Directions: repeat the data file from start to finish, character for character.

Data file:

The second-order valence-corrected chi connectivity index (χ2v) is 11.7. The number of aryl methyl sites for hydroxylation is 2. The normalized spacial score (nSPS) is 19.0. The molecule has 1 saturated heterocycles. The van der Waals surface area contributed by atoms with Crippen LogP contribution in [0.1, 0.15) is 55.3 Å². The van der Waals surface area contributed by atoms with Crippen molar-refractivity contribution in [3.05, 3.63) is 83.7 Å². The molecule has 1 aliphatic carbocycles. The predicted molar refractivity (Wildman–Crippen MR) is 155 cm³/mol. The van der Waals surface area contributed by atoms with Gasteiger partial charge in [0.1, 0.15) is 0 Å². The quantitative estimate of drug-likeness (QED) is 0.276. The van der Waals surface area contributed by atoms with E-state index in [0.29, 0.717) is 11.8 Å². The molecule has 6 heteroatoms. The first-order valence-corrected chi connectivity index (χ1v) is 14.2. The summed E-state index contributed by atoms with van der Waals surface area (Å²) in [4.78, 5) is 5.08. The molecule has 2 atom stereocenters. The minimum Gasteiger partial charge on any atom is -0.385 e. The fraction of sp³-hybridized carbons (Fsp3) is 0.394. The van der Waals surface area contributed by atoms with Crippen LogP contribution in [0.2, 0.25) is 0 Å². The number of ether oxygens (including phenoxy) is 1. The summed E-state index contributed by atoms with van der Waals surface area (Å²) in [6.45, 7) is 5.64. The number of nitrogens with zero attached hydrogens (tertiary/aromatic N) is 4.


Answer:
The second-order valence-corrected chi connectivity index (χ2v) is 11.7. The number of aryl methyl sites for hydroxylation is 2. The normalized spacial score (nSPS) is 19.0. The molecule has 1 saturated heterocycles. The van der Waals surface area contributed by atoms with Crippen LogP contribution in [0.1, 0.15) is 55.3 Å². The van der Waals surface area contributed by atoms with Crippen molar-refractivity contribution in [3.05, 3.63) is 83.7 Å². The molecule has 1 aliphatic carbocycles. The predicted molar refractivity (Wildman–Crippen MR) is 155 cm³/mol. The van der Waals surface area contributed by atoms with Gasteiger partial charge in [0.1, 0.15) is 0 Å². The quantitative estimate of drug-likeness (QED) is 0.276. The van der Waals surface area contributed by atoms with E-state index in [0.29, 0.717) is 11.8 Å². The molecule has 6 heteroatoms. The first-order valence-corrected chi connectivity index (χ1v) is 14.2. The summed E-state index contributed by atoms with van der Waals surface area (Å²) in [4.78, 5) is 5.08. The molecule has 2 atom stereocenters. The minimum Gasteiger partial charge on any atom is -0.385 e. The fraction of sp³-hybridized carbons (Fsp3) is 0.394. The van der Waals surface area contributed by atoms with Crippen LogP contribution in [0.2, 0.25) is 0 Å². The number of ether oxygens (including phenoxy) is 1. The summed E-state index contributed by atoms with van der Waals surface area (Å²) in [6.45, 7) is 5.64. The number of nitrogens with zero attached hydrogens (tertiary/aromatic N) is 4.